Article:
The ordinary people of pakistan have no electric, no gas, no jobs, busineses are moving to nieghbouring Bangladesh because they have no security. No one is investing in the country, ordinary people are being killed every day in terrorist attacks and the government is not only seen to be doing nothing but actually are not doing nothing. Whilst terrorist exist in Pakistan and destroying the country's infastructure, the government continues to recieve aid from America, as they are fooling the Americans that they are fighting against terrorism. Actually let me put this in another way, America very well knows that their aid is misused, but it still serves their purpose which is to destabalise Pakistan so one way or the other America can take control of Pakistan's nuclear armament. The America's 'blueprint' of 2015 to dismantle Pakistan is known to every Pakistani in the world. Let me make it quite clear that America it self will fall badly just like the communist Russia fell apart. Don't forget when you are 'up there' their is only one way you can, Abraham Lincoln said 'that you can fool most of the people for some of the time, but not all of the time'.
Therefore the whole world is fully aware of the American agenda, no one is challenging America because they are not in a position to do so at this moment of time. It is just a matter of time wait till China and India will be the become super powers.
Coming back to Proffessor Doctor Tahir-ul-Qadri who is fighting for Human rights in Pakistan and wishes for Pakistan to hold fair and free elections and give the pakistani people the right live in a peacefull society and erradicate corruption from it's roots, this will save America a lot of money which they can use to sort out their own social issues including unemployment.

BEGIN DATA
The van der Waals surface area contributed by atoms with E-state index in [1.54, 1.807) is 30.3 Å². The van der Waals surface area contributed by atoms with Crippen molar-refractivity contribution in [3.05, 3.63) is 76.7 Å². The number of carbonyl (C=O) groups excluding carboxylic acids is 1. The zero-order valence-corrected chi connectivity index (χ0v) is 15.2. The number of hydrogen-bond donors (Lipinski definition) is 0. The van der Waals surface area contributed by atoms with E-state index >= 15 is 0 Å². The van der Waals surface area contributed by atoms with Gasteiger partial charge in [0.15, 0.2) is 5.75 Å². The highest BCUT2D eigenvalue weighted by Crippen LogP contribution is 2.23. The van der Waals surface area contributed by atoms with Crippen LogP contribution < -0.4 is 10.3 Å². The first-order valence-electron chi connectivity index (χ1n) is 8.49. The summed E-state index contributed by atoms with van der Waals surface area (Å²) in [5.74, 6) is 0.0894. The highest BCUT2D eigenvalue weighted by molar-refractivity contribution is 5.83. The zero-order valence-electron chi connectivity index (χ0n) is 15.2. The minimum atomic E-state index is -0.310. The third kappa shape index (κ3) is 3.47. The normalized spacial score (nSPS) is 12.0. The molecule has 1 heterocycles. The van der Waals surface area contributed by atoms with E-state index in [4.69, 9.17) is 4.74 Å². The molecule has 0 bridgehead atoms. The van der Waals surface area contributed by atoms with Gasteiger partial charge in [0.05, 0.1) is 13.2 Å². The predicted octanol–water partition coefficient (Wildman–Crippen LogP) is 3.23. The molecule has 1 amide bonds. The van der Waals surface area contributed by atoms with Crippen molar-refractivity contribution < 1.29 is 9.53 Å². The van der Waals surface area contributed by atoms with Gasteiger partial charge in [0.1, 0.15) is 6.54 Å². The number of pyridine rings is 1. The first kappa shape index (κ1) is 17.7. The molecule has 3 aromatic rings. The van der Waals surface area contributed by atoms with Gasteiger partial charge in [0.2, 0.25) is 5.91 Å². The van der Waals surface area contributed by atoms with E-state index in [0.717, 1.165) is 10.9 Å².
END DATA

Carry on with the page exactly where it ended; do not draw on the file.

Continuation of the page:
Featured Videos

Your JavaScript is turned off or you have an old version of Adobe's Flash Player. Get the latest Flash player.
New Brain Mapping Techniques Could Ease Chronic Paini
X
Shelley Schlender
April 20, 2015 7:03 PM
Pain has a purpose - it can stop you from touching a flame or from walking on a broken leg. As an injury heals, the pain goes away. Usually. But worldwide, one out of every five people suffers from pain that lasts for months and years, leading to lost jobs, depression, and rising despair when medical interventions fail or health experts hint that a pain sufferer is making it up. From Boulder, Colorado, Shelley Schlender reports that new methods for mapping pain in the brain are providing validation for chronic pain and might someday guide better treatment.
Video

Video New Brain Mapping Techniques Could Ease Chronic Pain

From Boulder, Colorado, Shelley Schlender reports that new methods for mapping pain in the brain are providing validation for chronic pain and might someday guide better treatment.
Video

Video Hope, Prayer Enter Fight Against S. Africa Xenophobia

South Africa has been swept by disturbing attacks on foreign nationals. Some blame the attacks on a legacy of colonialism, while others say the economy is to blame. Whatever the cause, ordinary South Africans - and South African residents from around the world - say they're praying for the siege of violence to end. Anita Powell reports from Johannesburg.
Video

Video Italy Rescues Migrants After Separate Deadly Capsize Incident

Italy continued its massive search and rescue operation in the Mediterranean Monday for the capsized boat off the coast of Libya that was carrying hundreds of migrants, while at the same time rescuing Syrian migrants from another vessel off the coast of Sicily. Thirteen children were among the 98 Syrian migrants whose boat originated from Turkey on the perilous journey to Europe.
Video

Video New Test Set to Be Game Changer in Eradicating Malaria

The World Health Organization estimates 3.4 billion people are at risk of malaria, with children under the age of five and pregnant women being the most vulnerable. As World Malaria Day approaches (April 25), mortality rates are falling, and a new test -- well into the last stage of trials -- is having positive results in Kenya. Lenny Ruvaga reports for VOA from Nairobi.